Screening Classic Hollywood: “I Want to Live!” (1958)

Warning: Full spoilers for the film follow. I've been wanting to watch I Want to Live! for quite some time now, if for no other reason than that it's referenced twice in The Golden Girls (always a solid reason to watch a film, IMO). Well, I did, and I have to say, I was enraptured … Continue reading Screening Classic Hollywood: “I Want to Live!” (1958)

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Screening Classic Hollywood: “The Seven Year Itch” (1955) and the Puncturing of Hegemonic Masculinity

Billy Wilder is one of my favourite classic Hollywood directors. All of his movies--from Double Indemnity to Sunset Boulevard--crackle and snap with an energy all their own. Wilder had a keen eye for searing away the patina of conformity and niceness of American culture to lay bare the hypocrisy and rot beneath. While at first glance a comedy … Continue reading Screening Classic Hollywood: “The Seven Year Itch” (1955) and the Puncturing of Hegemonic Masculinity

Screening Classic Hollywood: “Auntie Mame” (1958)

I miss many things about classic Hollywood, but one of the greatest casualties was the opening credit sequence. In fine classic Hollywood style, the opening to Auntie Mame is a riot of colors, designs, and patterns, a harbinger of the flamboyant personality embodied by Mame herself. But perhaps I'm getting ahead of myself. When his father unexpectedly … Continue reading Screening Classic Hollywood: “Auntie Mame” (1958)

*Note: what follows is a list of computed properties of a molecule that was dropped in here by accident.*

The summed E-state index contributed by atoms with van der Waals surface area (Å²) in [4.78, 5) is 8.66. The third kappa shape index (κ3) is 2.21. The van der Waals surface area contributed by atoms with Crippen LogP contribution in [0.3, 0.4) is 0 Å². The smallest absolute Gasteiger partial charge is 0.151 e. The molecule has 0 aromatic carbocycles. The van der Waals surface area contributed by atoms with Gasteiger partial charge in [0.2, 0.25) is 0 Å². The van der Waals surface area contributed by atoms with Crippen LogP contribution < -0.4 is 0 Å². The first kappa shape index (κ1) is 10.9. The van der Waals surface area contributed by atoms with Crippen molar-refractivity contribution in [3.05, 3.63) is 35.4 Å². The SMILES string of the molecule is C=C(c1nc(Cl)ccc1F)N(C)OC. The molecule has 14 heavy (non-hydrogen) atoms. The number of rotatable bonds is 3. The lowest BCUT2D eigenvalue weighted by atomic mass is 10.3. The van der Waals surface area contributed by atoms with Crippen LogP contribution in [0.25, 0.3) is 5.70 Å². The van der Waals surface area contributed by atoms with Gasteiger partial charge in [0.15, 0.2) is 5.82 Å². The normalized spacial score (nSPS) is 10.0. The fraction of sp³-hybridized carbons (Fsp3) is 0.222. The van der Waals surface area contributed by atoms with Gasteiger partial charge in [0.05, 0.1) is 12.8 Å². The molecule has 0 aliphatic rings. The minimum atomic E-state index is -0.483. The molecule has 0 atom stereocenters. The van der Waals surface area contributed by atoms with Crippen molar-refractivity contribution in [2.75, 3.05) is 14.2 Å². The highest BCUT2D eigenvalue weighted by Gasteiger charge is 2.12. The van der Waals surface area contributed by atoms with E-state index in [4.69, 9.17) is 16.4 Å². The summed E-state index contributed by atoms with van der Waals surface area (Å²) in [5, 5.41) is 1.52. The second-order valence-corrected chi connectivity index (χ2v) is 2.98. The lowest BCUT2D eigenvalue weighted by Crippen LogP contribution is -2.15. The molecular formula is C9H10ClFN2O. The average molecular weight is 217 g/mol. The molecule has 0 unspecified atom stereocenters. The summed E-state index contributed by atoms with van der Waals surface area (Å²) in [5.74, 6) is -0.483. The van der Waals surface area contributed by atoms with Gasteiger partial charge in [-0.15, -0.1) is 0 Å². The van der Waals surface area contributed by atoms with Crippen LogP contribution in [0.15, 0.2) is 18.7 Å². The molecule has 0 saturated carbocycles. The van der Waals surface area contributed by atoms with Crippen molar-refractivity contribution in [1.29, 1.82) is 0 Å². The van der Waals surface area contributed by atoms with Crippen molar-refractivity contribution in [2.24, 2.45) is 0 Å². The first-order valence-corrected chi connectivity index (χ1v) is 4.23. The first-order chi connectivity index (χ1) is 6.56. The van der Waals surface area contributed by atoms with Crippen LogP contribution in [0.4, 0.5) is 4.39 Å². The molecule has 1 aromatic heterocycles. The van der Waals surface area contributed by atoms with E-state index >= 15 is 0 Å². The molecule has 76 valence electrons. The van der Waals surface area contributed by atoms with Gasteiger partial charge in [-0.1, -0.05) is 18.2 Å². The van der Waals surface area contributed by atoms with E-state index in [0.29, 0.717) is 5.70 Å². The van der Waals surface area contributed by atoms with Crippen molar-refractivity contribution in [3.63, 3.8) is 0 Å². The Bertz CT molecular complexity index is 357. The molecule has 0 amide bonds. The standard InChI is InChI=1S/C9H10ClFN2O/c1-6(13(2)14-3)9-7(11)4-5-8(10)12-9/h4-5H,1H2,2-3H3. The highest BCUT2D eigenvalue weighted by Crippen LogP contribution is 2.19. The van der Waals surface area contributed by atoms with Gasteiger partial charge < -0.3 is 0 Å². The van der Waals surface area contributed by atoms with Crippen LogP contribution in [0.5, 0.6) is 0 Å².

Screening Classic Hollywood: “My Darling Clementine” (1946)

Today in classic Hollywood, I'm writing about My Darling Clementine, one of John Ford's finest westerns and a stellar example of the postwar iteration of America's favourite genre. Directed by John Ford (the western director par excellence), the film details the events leading up to the famous showdown at the OK Corral. It stars Henry Fonda as … Continue reading Screening Classic Hollywood: “My Darling Clementine” (1946)

Screening Classic Hollywood: “Anastasia” (1956)

I've always had a fascination with the legend of Anastasia Romanov, the youngest daughter of the doomed Nicholas and Alexandra who was rumoured, for much of the 20th Century, to have survived the massacre that struck her family. Before there was the exquisite Anastasia of animated fame, there was the 1956 film starring Yul Brynner and Ingrid … Continue reading Screening Classic Hollywood: “Anastasia” (1956)